One-day surge in reported COVID-19 cases attributed to data backlog

A woman is tested for COVID-19 in a parking lot in Richmond where the health department set up a temporary walk-up testing center. (Ned Oliver/Virginia Mercury)

A surge of new COVID-19 cases on Virginia’s daily dashboard was attributed to a data backlog earlier this week.

The Virginia Department of Health registered 2,015 new cases on Friday — a significant increase from the state’s typical numbers, which have largely hovered between 900 and 1,300 daily reported infections since the beginning of August. VDH spokeswoman Maria Reppas said the error originated with the department’s “system-managed flow” of data, which queues pending cases before reporting them publicly.

“The process to clear this queue ran three times a day,” she wrote in an email on Friday. “However, since the volume of data has increased, the existing frequency of running this process needed to change to avoid any backlogs in processing. While this process has been running hourly, that frequency still was not sufficient to clear the queue.”

The system is now running every 30 minutes to prevent another backlog, Reppas added.

The rapid rise came after Virginia appeared to make progress by holding its daily number of new cases steady throughout the first week of August. The commonwealth — like most of the country — has been working to curb an increase in new infections throughout July, with a seven-day average that peaked at 1,100 daily new cases on July 27.

Just yesterday, that seven-day average appeared to have declined to 995. But Friday’s addition pushed it back to 1,142 — close to the state’s previous peak of 1,195 average new daily cases on May 31, according to data from the Virginia Department of Health.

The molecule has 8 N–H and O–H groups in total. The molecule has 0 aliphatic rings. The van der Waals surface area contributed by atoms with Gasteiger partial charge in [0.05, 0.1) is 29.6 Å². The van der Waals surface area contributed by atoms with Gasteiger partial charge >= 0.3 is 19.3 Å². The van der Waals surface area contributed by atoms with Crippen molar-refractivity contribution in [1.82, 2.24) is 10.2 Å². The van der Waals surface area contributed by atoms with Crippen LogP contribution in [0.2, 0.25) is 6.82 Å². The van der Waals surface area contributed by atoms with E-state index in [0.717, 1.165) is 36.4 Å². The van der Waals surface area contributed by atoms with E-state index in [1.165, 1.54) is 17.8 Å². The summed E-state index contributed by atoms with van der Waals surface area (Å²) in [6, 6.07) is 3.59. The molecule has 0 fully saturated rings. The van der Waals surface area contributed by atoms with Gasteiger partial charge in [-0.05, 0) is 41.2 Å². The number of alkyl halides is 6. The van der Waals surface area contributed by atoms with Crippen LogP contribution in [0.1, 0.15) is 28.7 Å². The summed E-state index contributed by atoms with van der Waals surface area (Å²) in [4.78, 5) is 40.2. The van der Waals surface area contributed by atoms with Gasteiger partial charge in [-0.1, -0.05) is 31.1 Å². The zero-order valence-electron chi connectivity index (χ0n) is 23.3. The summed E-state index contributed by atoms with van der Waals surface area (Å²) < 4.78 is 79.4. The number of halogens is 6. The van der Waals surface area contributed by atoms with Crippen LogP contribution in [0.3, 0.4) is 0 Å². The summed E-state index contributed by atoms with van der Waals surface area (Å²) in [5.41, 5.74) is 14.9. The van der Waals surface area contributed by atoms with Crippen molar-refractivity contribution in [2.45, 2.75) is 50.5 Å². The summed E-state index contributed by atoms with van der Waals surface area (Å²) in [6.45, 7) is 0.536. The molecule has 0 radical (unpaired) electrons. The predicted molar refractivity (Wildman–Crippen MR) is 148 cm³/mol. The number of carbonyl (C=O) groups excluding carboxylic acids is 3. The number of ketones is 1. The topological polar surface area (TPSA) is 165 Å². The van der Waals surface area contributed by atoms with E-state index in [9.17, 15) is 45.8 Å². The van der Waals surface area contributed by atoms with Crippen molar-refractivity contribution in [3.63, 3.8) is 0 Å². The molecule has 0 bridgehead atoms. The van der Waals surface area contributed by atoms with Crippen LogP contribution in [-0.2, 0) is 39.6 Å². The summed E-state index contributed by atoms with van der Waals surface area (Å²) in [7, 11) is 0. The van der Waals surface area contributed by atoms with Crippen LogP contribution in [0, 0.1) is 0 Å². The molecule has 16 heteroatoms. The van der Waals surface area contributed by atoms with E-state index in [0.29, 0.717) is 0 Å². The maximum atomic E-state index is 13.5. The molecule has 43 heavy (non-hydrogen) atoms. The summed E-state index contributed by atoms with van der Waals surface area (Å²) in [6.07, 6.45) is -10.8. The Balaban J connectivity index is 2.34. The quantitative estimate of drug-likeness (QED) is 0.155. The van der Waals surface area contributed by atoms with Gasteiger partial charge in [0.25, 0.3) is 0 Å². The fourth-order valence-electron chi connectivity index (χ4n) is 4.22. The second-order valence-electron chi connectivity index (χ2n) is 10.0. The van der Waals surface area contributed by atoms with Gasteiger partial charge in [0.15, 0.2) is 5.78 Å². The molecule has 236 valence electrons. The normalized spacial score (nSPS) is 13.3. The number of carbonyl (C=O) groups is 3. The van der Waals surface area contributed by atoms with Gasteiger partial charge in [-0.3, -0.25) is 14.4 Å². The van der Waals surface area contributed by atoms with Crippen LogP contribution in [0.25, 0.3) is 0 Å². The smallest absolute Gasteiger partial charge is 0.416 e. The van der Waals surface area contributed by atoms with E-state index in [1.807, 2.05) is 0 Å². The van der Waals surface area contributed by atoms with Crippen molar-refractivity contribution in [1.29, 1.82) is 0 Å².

Dr. William Petri, an infectious diseases specialist at the University of Virginia, said it’s possible that the state’s average will restabilize after the sudden increase and continue to show a steady pattern of new cases. Earlier this month, Virginia was recording a seven-day average of just over 1,000 cases — a promising sign after a month of rising infections.

“My take on it is that it’s great that the numbers aren’t going up, but it’s bad that they’re not going down,” Petri said. He pointed out that Virginia’s numbers have consistently remained middle-of-the-pack throughout the COVID-19 pandemic, without the dramatic surges seen in some states, such as Florida or Texas, but also without the significant improvements made by some hard-hit states.

Friday wasn’t the first time that there have been lags or issues with the state’s daily reporting, which has undergone several significant changes since the start of the pandemic. In June, there was a sharp one-day increase in the recorded number of PCR tests after VDH cleared a backlog of results from two different laboratories. The state came under significant fire for lumping antibody and PCR test results earlier in the pandemic, and for changing its methodology for reporting results, which appeared to increase numbers.

On Friday, the state also erroneously reported the death of a child from COVID-19 for the second time.

Officials have been dealing with ever-increasing data as the pandemic continues and testing numbers rise after an initially sluggish start (the state’s percent positivity rate has hovered around 7 percent since mid-July, which indicates that case numbers are increasing faster than the growth in testing). 

This week, though, the state’s daily testing numbers have been significantly lower than its previous high of more than 20,000 results on July 24.

The highest daily number of tests in August was 14,165. On Tuesday, the state only recorded 8,449 testing encounters. Many local health departments organize their own community testing events, which contribute significantly to the state’s daily totals. Reppas said VDH was aware of two events that were postponed this week due to Hurricane Isaias: one in Portsmouth and one in Richmond.

Petri said that lower testing numbers could significantly affect the state’s recorded number of cases.

“A lot of those testing events are reaching populations that don’t have great access to medical care otherwise and that are at higher risk of infection,” he added. “So, if you lose testing numbers, that’s going to affect the case reporting pretty dramatically.”